[5] Respondent's argument that the proceeds from the loan were assigned to it points up a violation of Code of Civil Procedure section 1190.1, subsection (h). The last sentence of the subsection reads as follows: "No assignment by the owner or contractor of construction loan funds, whether made before a verified claim is filed, or after such claim is filed shall be held to take priority over claims filed under this subsection (h) and such assignment shall have no binding force insofar as the rights of claimants who file claims hereunder are concerned." The language is unequivocal; no exception is made in the case of an owner who assigns the borrowed fund back to the lender.

[6] Respondent argues that if it is required to pay appellant for its labor and materials, henceforth lenders are without protection against stop notices in the event owners fail to use the progress payments of construction loans to pay their labor and materials bills. However, a lender rather than making progress payments according to the reports of its appraiser, that is, solely on the value of the construction work completed, can incorporate provisions in the "Building Loan Agreement and Assignment of Account" for the payment of mechanics and materialmen as a prerequisite to progress payments. Receipted bills can be made a condition precedent to payment, or in lieu of receipted bills, unpaid bills to be paid by check made payable jointly to the owner and the mechanic or materialman, or perhaps to be paid directly to the mechanic or materialman upon order of the owner.

Respondent contends that had it honored appellant's claim [221 Cal. App. 2d 711] it would have violated section 7156 of the Financial Code, which limits construction loan advances by savings and loan associations to a ratio of loan to construction value. Respondent cites figures indicating that if the stop notice were honored, its total advances would exceed the ratio fixed by section 7156. On the other hand, appellant cites figures showing the total would not exceed the ratio. The trial court made no finding as to this issue, but we regard this as immaterial as respondent's position is untenable in the circumstances here presented.

[7] Financial Code section 7156 is designed to protect depositors against injudicious loan practices by savings institutions. The ratio formula was never intended to be a means of evading the responsibilities and obligations of the mechanic's lien laws of the State of California. It is particularly significant that a savings and loan lender can comply with both laws if it makes a conscious effort to do so. [8] Here, respondent incurred personal liability by making progress payments directly to the owner and thereafter ignoring appellant's stop notice. By analogy to attachment proceedings, the least that respondent could have done was to hold the amount claimed until the validity of the lien was determined. In contemplation of just such a situation Code of Civil Procedure section 1190.1, subsection (h), requires a bond for the protection of the fundholder, a requirement that appellant met.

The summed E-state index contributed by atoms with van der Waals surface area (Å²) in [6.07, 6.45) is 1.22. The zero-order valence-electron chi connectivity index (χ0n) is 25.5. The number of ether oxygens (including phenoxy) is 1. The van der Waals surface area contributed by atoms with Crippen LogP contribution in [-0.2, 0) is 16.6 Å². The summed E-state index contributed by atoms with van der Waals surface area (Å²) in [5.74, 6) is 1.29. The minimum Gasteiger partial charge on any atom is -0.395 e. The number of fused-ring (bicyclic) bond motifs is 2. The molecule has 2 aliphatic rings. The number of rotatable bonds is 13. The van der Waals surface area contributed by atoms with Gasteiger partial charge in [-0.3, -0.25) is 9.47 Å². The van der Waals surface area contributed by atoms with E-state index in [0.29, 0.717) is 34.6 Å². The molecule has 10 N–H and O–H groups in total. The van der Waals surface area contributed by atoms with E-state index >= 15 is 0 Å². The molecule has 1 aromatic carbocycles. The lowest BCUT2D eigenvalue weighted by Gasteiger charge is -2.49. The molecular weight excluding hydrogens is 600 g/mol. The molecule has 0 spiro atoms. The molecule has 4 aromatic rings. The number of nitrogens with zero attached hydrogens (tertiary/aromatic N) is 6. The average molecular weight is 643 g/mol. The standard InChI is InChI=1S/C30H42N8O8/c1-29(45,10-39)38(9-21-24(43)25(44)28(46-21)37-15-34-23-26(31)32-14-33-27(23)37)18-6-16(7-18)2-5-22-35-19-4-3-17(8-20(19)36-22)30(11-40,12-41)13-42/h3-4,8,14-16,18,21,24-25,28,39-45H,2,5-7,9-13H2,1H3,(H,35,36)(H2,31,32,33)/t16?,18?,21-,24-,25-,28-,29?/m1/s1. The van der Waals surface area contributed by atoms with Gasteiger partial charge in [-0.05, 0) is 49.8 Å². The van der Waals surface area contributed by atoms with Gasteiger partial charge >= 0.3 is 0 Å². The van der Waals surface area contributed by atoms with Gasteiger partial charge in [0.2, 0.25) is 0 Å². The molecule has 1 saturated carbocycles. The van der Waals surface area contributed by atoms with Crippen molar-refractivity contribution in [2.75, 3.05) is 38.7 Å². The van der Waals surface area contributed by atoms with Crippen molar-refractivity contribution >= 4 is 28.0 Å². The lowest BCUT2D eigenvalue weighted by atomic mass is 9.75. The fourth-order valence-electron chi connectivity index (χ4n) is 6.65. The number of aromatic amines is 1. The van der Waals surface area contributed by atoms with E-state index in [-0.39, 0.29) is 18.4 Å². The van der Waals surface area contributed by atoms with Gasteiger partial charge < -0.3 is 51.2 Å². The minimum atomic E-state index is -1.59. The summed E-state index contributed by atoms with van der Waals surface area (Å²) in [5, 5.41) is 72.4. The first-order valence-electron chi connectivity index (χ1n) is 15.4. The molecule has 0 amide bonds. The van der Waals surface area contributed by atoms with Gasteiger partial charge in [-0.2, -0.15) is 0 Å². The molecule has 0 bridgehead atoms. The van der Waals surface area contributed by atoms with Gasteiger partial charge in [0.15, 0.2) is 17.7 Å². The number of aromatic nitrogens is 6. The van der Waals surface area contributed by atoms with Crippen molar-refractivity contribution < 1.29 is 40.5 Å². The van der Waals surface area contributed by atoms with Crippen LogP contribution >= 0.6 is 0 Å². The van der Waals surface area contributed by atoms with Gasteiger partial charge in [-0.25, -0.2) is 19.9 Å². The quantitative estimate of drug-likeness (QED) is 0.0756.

[9] Finally, respondent argues that the trial court lacked jurisdiction to enter a judgment in favor of appellant for the reason that McNabb, the owner, who disappeared, was not served and made a party to the action. However, McNabb was not an indispensable party since respondent incurred personal liability by its deliberate refusal to honor the stop notice. It was held in Calhoun v. Huntington Park First Sav. & Loan Assn., supra, at page 460, that: "... in an action to effect recovery from the funds subjected to the claimant's equitable garnishment, the person holding those funds must account for the amount thereof which the statute required him to withhold, and if he fails to do so, a personal judgment may be entered against him." (Italics added.)

Furthermore, McNabb's interest in the real property was wiped out by the foreclosure of the second deed of trust, and his interest in the construction fund was wiped out by respondent's application of all money remaining in the fund to [221 Cal. App. 2d 712] the note and deed of trust on July 28, 1960. Therefore McNabb was not an indispensable party to the action within the sense of Code of Civil Procedure section 389.

The judgment is reversed.

Griffin, P. J., and Coughlin, J., concurred.

FN *. Assigned by Chairman of Judicial Council.